Talking with Your Health Care Provider

Good health care depends on a good relationship with your health care provider. The key is quality communication, so that your physician can understand your needs and meet those needs. In today’s world of hurried visits and multiple providers, learning how to communicate well is more important than ever.

The first step, of course, is selecting a provider who makes you feel comfortable and confident that you’ll receive proper care. If you’re seeing a physician for the first time, here are some tips to help you develop and sustain a positive working relationship:

  • Get to know the support staff. They can be great conduits to the provider and may be able to answer some of your questions.
  • Write down your questions and concerns. Review the list with your provider at the beginning of the appointment and, together, determine which are most important, to be answered first.
  • Create a system to remember your provider’s answers. It’s best not to rely solely on recall. You can do this in a few ways:
  1. Take notes.
  2. Ask if you can record the conversation for later review. Hand-held digital recorders retail for under $100.
  3. Bring a family member or friend with you to your appointment. Your companion can help you remember what you wanted to discuss as well as the answers. Be careful, however, that your companion doesn’t become the focus of the conversation. You’re the patient, and you should take center stage.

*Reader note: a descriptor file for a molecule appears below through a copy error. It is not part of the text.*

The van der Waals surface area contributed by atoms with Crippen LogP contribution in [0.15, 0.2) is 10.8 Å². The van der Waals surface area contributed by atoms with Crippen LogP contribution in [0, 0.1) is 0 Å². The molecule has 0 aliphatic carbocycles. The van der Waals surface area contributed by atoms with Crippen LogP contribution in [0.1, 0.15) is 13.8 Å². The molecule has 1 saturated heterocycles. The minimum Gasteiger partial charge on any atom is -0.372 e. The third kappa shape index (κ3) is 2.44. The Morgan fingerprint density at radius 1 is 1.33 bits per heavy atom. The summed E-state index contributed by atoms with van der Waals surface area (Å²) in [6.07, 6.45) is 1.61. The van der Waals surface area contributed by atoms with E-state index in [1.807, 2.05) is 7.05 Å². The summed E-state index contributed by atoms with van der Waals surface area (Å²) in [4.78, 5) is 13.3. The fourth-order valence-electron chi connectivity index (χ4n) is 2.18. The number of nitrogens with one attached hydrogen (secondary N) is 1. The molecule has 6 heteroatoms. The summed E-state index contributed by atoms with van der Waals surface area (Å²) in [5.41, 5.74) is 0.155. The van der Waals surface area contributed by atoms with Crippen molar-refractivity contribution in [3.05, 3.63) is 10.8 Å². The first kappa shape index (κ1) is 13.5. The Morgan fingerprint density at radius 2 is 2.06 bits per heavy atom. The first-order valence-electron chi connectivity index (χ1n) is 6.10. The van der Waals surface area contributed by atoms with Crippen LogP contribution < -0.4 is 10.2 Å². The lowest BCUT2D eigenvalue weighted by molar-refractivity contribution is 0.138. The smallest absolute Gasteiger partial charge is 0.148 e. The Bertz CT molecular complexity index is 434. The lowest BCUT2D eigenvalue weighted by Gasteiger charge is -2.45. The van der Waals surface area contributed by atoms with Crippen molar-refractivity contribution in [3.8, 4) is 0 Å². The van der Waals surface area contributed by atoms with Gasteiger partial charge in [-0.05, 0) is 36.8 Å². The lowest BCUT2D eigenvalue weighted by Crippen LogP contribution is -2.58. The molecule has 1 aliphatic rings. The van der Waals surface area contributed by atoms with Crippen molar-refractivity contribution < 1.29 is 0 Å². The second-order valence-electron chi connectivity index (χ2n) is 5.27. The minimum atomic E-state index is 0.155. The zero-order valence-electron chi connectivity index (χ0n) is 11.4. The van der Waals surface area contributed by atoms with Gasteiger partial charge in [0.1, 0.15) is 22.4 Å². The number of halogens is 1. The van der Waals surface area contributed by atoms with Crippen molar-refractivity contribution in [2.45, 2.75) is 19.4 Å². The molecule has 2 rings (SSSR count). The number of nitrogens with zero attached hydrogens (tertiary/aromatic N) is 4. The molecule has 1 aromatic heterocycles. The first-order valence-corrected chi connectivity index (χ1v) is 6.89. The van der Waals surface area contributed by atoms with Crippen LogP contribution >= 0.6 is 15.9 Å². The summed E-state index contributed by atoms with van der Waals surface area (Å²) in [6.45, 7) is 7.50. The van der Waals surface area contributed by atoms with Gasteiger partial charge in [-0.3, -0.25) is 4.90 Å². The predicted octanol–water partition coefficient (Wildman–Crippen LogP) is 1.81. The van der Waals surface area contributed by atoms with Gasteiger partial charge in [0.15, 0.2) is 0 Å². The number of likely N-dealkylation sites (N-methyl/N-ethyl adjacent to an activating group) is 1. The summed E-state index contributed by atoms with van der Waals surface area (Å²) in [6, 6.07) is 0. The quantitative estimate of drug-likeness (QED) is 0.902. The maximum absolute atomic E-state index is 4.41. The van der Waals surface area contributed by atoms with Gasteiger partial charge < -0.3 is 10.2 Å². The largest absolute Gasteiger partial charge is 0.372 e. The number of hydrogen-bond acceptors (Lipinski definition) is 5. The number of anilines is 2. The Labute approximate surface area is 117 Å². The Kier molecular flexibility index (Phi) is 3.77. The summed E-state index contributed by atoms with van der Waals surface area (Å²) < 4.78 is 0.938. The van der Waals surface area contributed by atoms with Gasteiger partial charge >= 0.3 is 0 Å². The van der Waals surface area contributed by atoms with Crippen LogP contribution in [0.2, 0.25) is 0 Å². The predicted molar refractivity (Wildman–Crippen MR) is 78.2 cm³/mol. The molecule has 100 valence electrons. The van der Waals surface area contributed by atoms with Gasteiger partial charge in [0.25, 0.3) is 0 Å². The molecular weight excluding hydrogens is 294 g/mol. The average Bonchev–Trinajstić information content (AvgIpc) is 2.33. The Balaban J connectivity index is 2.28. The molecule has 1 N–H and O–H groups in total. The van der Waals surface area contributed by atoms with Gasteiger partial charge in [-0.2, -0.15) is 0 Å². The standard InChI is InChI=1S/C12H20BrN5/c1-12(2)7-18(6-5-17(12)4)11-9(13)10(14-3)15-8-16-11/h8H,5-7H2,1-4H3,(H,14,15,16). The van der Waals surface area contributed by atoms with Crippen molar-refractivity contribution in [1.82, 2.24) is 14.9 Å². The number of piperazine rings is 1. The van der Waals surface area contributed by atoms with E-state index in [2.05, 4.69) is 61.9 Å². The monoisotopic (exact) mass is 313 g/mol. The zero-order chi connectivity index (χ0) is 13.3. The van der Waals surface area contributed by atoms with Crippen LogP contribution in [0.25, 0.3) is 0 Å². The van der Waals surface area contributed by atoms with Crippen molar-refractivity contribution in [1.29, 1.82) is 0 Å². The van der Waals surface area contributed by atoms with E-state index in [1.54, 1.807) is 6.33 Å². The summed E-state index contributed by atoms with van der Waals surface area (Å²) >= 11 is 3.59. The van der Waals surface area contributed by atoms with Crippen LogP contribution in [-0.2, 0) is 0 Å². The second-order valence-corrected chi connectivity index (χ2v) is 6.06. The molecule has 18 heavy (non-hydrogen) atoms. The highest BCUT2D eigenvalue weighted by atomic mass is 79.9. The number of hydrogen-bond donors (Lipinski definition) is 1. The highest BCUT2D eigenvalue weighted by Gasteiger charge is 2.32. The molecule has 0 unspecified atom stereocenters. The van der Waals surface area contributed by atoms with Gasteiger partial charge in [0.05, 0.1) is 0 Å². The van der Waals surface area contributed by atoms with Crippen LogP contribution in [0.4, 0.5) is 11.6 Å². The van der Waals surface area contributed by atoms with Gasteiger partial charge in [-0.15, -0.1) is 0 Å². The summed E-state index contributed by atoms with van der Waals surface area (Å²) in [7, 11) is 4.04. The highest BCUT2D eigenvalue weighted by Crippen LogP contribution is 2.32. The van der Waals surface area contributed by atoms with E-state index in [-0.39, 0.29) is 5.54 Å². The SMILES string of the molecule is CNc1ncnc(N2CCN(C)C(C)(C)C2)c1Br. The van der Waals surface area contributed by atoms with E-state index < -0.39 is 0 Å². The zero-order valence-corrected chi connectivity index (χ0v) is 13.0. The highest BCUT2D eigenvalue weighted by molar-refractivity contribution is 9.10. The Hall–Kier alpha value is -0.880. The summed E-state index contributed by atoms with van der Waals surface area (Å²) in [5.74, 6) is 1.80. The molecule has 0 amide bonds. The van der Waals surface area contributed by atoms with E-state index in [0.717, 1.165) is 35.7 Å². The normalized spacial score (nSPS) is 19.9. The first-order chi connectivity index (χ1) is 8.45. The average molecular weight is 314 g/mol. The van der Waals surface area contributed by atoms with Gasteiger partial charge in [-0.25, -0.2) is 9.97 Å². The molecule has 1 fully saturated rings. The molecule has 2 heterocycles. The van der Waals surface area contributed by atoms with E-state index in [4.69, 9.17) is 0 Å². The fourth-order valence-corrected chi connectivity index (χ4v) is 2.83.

• Ask questions about any proposed treatment or solution. Don’t feel rushed to accept any recommendations.
  • Be sure you understand any follow-up that’s necessary and make the appointments before you leave the office.

You also have responsibilities in this relationship:

  • Share any changes in your health or medication with your provider.
  • Follow up on agreed-upon treatment recommendations or report to your provider why you are not proceeding.

It’s also a good idea to find out how your physician prefers to communicate with you. Some practices are now using email, which can be a great time-saver for routine questions. If you’re not always available to take a phone call, let your provider and office staff know if you’ll receive detailed messages. Providers are very concerned about privacy, but playing phone tag all day is frustrating for everyone.

What if, after all that effort, you don’t feel the professional relationship is working? Before moving on, try speaking with your provider to see if you can work out your concerns. You may need a special appointment to make time for this discussion. If the practice has a manager, he or she may be able to mediate any issues.

But if the situation doesn’t improve, it may be time to find a new physician. Given the limitations on openings in medical practices, it’s wise to have a new provider in place before giving notice to an old one.

A version of this article originally appeared on jewishcentralvoice.com

President of Deborah Fins Associates, PC, since 1995, Deborah Liss Fins is a licensed independent clinical social worker and certified geriatric care manager. Drawing on more than 30 years of professional experience in geriatric care management, DFA offers comprehensive assessments and planning, guidance in selecting appropriate care, help identifying resources for financial support and professional consulting.

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